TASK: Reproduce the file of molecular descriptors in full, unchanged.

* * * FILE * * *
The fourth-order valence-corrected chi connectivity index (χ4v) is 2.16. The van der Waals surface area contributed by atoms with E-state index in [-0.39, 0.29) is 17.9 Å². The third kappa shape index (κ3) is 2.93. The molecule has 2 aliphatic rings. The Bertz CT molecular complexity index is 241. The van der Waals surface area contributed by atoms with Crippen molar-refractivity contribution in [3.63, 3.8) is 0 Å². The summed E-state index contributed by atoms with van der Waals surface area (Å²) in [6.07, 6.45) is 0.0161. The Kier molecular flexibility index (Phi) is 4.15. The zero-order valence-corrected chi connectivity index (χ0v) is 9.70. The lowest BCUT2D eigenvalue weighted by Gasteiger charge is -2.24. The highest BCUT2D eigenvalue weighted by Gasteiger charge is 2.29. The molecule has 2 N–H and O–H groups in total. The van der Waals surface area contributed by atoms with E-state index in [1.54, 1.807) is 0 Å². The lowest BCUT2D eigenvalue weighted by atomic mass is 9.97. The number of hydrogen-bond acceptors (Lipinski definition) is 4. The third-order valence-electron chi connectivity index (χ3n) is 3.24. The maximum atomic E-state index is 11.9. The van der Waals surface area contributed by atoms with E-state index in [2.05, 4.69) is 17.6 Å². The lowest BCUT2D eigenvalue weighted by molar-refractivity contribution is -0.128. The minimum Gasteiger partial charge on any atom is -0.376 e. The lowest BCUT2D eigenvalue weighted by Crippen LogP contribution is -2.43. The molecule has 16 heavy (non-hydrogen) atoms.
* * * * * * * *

The fourth-order valence-corrected chi connectivity index (χ4v) is 2.16. The van der Waals surface area contributed by atoms with E-state index in [-0.39, 0.29) is 17.9 Å². The third kappa shape index (κ3) is 2.93. The molecule has 2 aliphatic rings. The Bertz CT molecular complexity index is 241. The van der Waals surface area contributed by atoms with Crippen molar-refractivity contribution in [3.63, 3.8) is 0 Å². The summed E-state index contributed by atoms with van der Waals surface area (Å²) in [6.07, 6.45) is 0.0161. The Kier molecular flexibility index (Phi) is 4.15. The zero-order valence-corrected chi connectivity index (χ0v) is 9.70. The lowest BCUT2D eigenvalue weighted by Gasteiger charge is -2.24. The highest BCUT2D eigenvalue weighted by Gasteiger charge is 2.29. The molecule has 2 N–H and O–H groups in total. The van der Waals surface area contributed by atoms with E-state index in [1.54, 1.807) is 0 Å². The lowest BCUT2D eigenvalue weighted by atomic mass is 9.97. The number of hydrogen-bond acceptors (Lipinski definition) is 4. The third-order valence-electron chi connectivity index (χ3n) is 3.24. The maximum atomic E-state index is 11.9. The van der Waals surface area contributed by atoms with E-state index in [2.05, 4.69) is 17.6 Å². The lowest BCUT2D eigenvalue weighted by molar-refractivity contribution is -0.128. The minimum Gasteiger partial charge on any atom is -0.376 e. The lowest BCUT2D eigenvalue weighted by Crippen LogP contribution is -2.43. The molecule has 16 heavy (non-hydrogen) atoms.